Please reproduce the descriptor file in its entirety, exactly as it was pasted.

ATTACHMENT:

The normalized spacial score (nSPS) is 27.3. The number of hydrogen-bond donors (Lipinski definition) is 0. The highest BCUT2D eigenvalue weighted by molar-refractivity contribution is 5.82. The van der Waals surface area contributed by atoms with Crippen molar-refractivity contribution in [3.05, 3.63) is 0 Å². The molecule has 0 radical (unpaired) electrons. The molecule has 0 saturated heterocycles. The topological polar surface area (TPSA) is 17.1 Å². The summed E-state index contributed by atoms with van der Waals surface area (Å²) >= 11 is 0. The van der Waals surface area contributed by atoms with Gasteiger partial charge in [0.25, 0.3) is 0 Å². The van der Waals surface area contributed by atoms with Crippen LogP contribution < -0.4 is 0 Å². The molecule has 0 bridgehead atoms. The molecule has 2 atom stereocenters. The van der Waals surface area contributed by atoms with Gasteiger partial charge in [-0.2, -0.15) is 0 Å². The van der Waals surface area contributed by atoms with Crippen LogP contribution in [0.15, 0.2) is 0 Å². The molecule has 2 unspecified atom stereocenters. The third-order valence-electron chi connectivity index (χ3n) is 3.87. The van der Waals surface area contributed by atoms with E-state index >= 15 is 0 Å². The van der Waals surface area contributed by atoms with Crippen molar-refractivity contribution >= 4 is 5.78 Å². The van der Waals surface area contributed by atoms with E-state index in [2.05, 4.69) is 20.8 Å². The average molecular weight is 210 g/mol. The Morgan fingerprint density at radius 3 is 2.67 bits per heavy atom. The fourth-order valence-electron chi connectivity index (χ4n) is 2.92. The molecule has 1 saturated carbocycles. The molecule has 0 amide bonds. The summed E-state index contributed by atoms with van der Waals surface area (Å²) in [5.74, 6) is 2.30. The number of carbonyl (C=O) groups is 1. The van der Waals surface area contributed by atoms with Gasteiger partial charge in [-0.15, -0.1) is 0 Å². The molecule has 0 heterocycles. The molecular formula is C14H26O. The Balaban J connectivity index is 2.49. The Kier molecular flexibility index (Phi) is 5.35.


The normalized spacial score (nSPS) is 27.3. The number of hydrogen-bond donors (Lipinski definition) is 0. The highest BCUT2D eigenvalue weighted by molar-refractivity contribution is 5.82. The van der Waals surface area contributed by atoms with Crippen molar-refractivity contribution in [3.05, 3.63) is 0 Å². The molecule has 0 radical (unpaired) electrons. The molecule has 0 saturated heterocycles. The topological polar surface area (TPSA) is 17.1 Å². The summed E-state index contributed by atoms with van der Waals surface area (Å²) >= 11 is 0. The van der Waals surface area contributed by atoms with Gasteiger partial charge in [0.25, 0.3) is 0 Å². The van der Waals surface area contributed by atoms with Crippen LogP contribution < -0.4 is 0 Å². The molecule has 0 bridgehead atoms. The molecule has 2 atom stereocenters. The van der Waals surface area contributed by atoms with Gasteiger partial charge in [-0.2, -0.15) is 0 Å². The van der Waals surface area contributed by atoms with Crippen LogP contribution in [0.15, 0.2) is 0 Å². The molecule has 2 unspecified atom stereocenters. The third-order valence-electron chi connectivity index (χ3n) is 3.87. The van der Waals surface area contributed by atoms with E-state index >= 15 is 0 Å². The van der Waals surface area contributed by atoms with Crippen molar-refractivity contribution >= 4 is 5.78 Å². The van der Waals surface area contributed by atoms with E-state index in [2.05, 4.69) is 20.8 Å². The average molecular weight is 210 g/mol. The Morgan fingerprint density at radius 3 is 2.67 bits per heavy atom. The fourth-order valence-electron chi connectivity index (χ4n) is 2.92. The molecule has 1 saturated carbocycles. The molecule has 0 amide bonds. The summed E-state index contributed by atoms with van der Waals surface area (Å²) in [5.74, 6) is 2.30. The number of carbonyl (C=O) groups is 1. The van der Waals surface area contributed by atoms with Gasteiger partial charge in [-0.15, -0.1) is 0 Å². The molecule has 0 heterocycles. The molecular formula is C14H26O. The Balaban J connectivity index is 2.49. The Kier molecular flexibility index (Phi) is 5.35.